10 Tips To Moving Beyond Common Sense Parenting

Parenting 101, better known as common sense, involves knowing the normal things from which to protect young children.  You know, like fires, climbing on the roof, or running in the street.  The catch to Parenting 101 is that children don’t have much common sense.  On top of that, they like to test your theories on heat conduction and gravity just to make sure you know what you’re talking about.

That gray tint to her skin, hair, and clothes is a fine ash.  Need I say that it leaves a heck of a ring around the tub?

That gray tint to her skin, hair, and clothes is a fine ash. Need I say that it leaves a heck of a ring around the tub?

Then, there is a second level of parenting, which requires a parent to understand the unfathomable inner-workings of a toddler’s mind.  Most parents get better with practice, but an FBI profiler couldn’t begin to predict their behavior with 100% accuracy.  Parenting 201 is not for cowards.

Here are my top ten tips on moving from Parenting 101 to 201.

P101: Keep children from playing near campfires.

P201: Remove cold ashes from campfires before children decide to make their own sandbox.

P101: Keep small objects put away so toddlers won’t put them in their mouth and choke.

P201: Supervise craft time so toddlers won’t eat the colors, playdough, glitter, paper or other supplies.  Note: Crayons are not toxic.

P101: Cut food in small bite-sized pieces, again to avoid choking.

P201: Chain the refrigerator door to prevent children from raiding the food supply, taking only one bite from everything in reach.  Note: The top shelf is still within reach.

P101: Place breakable and inappropriate objects out of reach.

P201: Place breakable and inappropriate objects in a locked cabinet with the key tied to your person at all times.  A retina scanner might be a better option.  I’ve known a few kids that could pick a lock at a very young age.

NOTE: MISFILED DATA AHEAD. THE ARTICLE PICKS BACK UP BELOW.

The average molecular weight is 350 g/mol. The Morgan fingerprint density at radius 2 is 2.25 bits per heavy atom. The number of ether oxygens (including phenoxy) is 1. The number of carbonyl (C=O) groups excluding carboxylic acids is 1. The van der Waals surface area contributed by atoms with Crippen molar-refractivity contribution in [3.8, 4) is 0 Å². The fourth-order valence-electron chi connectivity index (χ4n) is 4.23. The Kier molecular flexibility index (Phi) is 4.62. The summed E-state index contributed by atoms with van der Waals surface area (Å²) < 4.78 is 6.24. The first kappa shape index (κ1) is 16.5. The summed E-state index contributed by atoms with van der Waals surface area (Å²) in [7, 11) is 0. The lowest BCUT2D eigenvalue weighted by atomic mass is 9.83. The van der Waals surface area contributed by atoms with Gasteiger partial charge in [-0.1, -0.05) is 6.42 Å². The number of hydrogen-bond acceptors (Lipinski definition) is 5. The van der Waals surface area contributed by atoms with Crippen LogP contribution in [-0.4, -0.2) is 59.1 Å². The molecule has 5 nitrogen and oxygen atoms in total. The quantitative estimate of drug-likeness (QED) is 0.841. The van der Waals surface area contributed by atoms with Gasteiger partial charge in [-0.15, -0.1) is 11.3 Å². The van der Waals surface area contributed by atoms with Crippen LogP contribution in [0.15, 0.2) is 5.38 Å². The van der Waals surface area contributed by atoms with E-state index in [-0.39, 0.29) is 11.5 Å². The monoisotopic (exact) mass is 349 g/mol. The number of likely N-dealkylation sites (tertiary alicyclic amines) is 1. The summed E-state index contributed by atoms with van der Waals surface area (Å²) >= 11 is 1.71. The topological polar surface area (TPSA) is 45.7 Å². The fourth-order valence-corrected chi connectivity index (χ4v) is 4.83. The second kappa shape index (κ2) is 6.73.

P101: Never leave a toddler unattended in a bathtub.

P201: Never give a toddler a bath toy that will double as a bucket or other scooping device.  A few gallons of water can be scooped out of the bathtub in five seconds, cover the bathroom floor ½ inch deep, and require an entire shelf of towels to mop up.  Purchasing a wet-vac is a wise investment.

P101: Carefully select age-appropriate movies and television shows for young children; ones depicting kindness and sharing.

P201: Password-protect all electronic devices, particularly ones which allow purchases and downloads without a secondary authentication method.  Note: I do not like Selena Gomez songs. Additionally, children are particularly adept at dialing 911 and texting strangers.

P101: Secure all furniture that may double as climbing equipment to keep youngsters from scaling the refrigerator.

P201: Remove knobs and handles from cabinets that may provide footholds and crevices, similar to those used by mountain-climbers.  A single line of electrical fencing along the counter could be effective, but you should remember to turn it off before touching the cabinet, yourself.

P101: Remove chords from blinds, curtains, etc. to prevent children from accidentally getting one wrapped around his neck.

P201: Never leave a jump-rope or even a bathrobe sash lying around.  It can be thrown over a ceiling fan blade and used to play Tarzan swinging from the tree.  Note: Most ceiling fans will not bear more than 30 pounds before ripping out of the ceiling.

P101: Monitor playtime to keep rough-housing from getting too rough.

P201: Install sponge-turf in play areas to reduce broken bones and carpet burns.  It does not prevent 100% of injuries, but it’s preferable to stained concrete for a landing surface.  Additionally, check pillow cases for large legos and other hard objects that will leave lumps and bruises after making contact with a face or torso.

P101: Filter your language around children to avoid bad words.

P201: Redact names and other obvious identifying details when discussing family members or friends.  Children have an innate ability to decipher who you’re talking about and will repeat the most embarrassing bits of information at the worst possible time.  It’s true that “kids say the darnedest things.”

My list is, of course, only a beginner’s version for moving beyond Parenting 101.  I wish I could give you a good age range when children outgrow such frustrating behavior, but I’m still in the throes of child-rearing and haven’t had one completely graduate from the need for a good smack in the head.  The hope that gets me through most days is that I will live to see their own children repeat their follies.  Oh, how that will be sweet vindication.


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